Pythagoras, Euclid and Ptolemy thought that light moved in straight lines. They also believed the eye emitted visual rays, like feelers, that touched the object and created the sensation of sight.
Leonardo da Vinci thought the eye is a camera obscura into which light rays penetrate through the pupil and project an inverted image on the back of the eye.
This idea became the dominant model of human vision in the 17th Century.
Huygens proposed the undulatory theory in 1678: light transmitted as waves. Light waves spread in different directions from a light source, and the retina detected their vibrations.
In contrast, Isaac Newton favoured the corpuscular theory: Light as particles. Light rays spread from a light source in a stream of tiny particles or 'corpuscles', shooting through space, and were detected by their impact on the retina.
Light does not appear to bend. Sound can go through crooked pipes, but light is not known to follow crooked bends. However, when light passes through water, the angels of incidence and refraction differ.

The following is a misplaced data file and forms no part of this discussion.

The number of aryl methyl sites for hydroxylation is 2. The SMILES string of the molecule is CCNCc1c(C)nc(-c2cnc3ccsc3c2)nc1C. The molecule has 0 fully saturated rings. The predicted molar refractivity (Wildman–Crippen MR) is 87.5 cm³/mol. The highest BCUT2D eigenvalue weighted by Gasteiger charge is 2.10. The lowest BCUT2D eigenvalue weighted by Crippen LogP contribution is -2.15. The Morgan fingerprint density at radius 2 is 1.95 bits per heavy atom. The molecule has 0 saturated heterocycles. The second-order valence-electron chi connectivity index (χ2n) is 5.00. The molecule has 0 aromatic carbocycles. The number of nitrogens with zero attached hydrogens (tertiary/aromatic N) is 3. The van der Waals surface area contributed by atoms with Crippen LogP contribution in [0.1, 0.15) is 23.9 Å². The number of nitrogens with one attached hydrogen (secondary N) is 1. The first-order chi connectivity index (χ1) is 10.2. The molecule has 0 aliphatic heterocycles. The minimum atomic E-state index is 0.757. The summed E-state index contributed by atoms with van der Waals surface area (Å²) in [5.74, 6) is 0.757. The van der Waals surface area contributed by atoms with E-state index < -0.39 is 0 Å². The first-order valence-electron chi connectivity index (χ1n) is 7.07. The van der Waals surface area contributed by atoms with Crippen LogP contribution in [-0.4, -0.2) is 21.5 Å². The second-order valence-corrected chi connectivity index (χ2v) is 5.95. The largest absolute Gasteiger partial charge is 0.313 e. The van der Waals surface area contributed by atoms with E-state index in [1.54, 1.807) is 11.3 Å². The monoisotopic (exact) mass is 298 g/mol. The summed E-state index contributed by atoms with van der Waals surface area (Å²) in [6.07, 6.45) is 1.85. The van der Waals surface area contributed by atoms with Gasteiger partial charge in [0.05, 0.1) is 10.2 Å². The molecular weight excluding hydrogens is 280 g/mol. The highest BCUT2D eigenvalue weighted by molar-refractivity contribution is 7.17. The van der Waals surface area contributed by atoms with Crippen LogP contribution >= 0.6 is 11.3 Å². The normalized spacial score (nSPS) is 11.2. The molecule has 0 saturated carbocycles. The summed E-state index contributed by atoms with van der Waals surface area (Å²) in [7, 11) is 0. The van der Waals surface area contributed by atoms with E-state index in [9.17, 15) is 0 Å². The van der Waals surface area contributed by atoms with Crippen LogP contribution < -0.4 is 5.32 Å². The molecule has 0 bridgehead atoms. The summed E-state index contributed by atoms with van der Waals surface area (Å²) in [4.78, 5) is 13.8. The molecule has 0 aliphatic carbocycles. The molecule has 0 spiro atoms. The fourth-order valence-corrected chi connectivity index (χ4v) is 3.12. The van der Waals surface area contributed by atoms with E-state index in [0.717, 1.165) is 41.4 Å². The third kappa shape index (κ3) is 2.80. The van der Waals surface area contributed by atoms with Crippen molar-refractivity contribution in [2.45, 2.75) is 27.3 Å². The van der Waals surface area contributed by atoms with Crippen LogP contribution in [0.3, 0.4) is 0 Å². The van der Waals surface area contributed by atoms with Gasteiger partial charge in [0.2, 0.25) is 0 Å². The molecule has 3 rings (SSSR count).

Diffraction was first seen by Francesco Grimaldi in the mid-17 Century. When he shined a light through a small aperture, then passed it through a second aperture onto a screen, the spot of light on the screen was a bit bigger than the second aperture and had coloured fringes. That meant light could be bent.
Michael Faraday showed the inter-relationship of electric and magnetic fields of force. James Clerk Maxwell took Faraday's fields and combined them mathematically into a single concept: an electromagnetic wave with transverse electric and magnetic components that would move through the empty space at a speed similar to the measured speed of light.
Different colours of light was found to have different wavelengths and frequencies. In the 1880s, Heinrich Hertz proved these wave's existence experimentally.
Physicists today have to accept that light behaves as both a particle and a wave. But its underlying physical nature is still mysterious.
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